You’ve undoubtedly read that Swift doesn’t have a preprocessor and may have concluded from that you can no longer use code techniques such as:
#define SERVER_URL "https://production-server/"
#define SERVER_URL "https://staging-server/"
You wouldn’t necessarily be faulted in thinking this, in that
#define is gone, as well as one my particular favorites
#if 0 (see our post here on how to use
/* */ in Swift to comment out large blocks of code, even if they are nested). Nor are there macros in the C preprocessor sense. There is however support for the
#if FLAG “preprocessor” statement and it can still be used as above with a slight modification. Let’s take a look:
let SERVER_URL = "https://production-server/"
let SERVER_URL = "https://staging-server/"
Notice we just replaced our inner preprocessor
#define statements with the constant declaration syntax of Swift (i.e.,
To set the
RELEASE_VERSION flag go to your target’s Build Settings page and search for swift flags. You should see the following filtered out:
Click on the Other Swift Flags line to show the disclosure triangle, and then click on the disclosure triangle to bring down the options for setting flags for either the Debug or Release build (I’m assuming here these are your two build configurations, if you’re an advanced user and managing many different build configurations then you’ll select the one you want to set flags for).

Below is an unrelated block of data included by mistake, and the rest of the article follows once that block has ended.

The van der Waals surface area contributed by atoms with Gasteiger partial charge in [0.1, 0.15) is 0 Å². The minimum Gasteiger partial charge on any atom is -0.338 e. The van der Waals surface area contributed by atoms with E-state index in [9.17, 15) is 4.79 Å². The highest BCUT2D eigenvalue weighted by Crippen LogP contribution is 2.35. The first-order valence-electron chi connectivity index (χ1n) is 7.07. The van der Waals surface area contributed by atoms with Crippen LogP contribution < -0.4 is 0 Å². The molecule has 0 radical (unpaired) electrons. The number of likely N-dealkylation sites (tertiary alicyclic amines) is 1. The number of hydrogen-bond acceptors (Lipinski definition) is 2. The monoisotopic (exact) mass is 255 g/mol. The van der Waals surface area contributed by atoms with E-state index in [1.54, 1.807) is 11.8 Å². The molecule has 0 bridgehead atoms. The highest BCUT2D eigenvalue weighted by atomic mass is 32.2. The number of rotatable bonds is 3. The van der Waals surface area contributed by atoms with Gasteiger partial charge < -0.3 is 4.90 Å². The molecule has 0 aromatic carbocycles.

Click on the build configuration you are interested in and bring up the dialog box for entering individual flags and add each flag one by one using the syntax
-DFLAG_NAME with no spaces between any of the characters. Using underscores is fine, and to be honest I haven’t tried using “special characters” or created emojified (is that a word?) flags.
Again, this is not the same as the C preprocessor, so you can’t do things like this:
-DRELEASE_VERSION=1. Keep it simple and treat the flags as present or not. Our above code was combined with a simple
println("Launching with SERVER_URL as \(SERVER_URL)") in the
didFinishLaunchingWithOptions function, and as expected the console printed
Launching with SERVER_URL as https://production-server/ when building with the Release configuration.
Note: You’ll notice that we used the target Build Settings page. You can if you have multiple targets (say, for Apple Watch support), use the project’s Build Settings to apply to all of the targets saving those you explicitly override.
No, there is not a preprocessor Swift, and along with it no support for macros and the like, but basic build configuration flags are supported and one can compile in one set of constants or another using this technique. I frequently have 4 or 5 different build configurations I work with:
- Production Debug (use the production server with debug logs enabled)
- Staging Debug (use the staging server with debug logs enabled)
- Production Release (use the production server with optimization on and debug logs off)
- Staging Release (use the staging server with optimization on and debug logs off)
- No iAd (if I’m taking screenshots for the AppStore and don’t want the iAd banner in the way)
All of this can be accomplished by using
#if and Swift build flags alongside the familiar build configurations and schemas.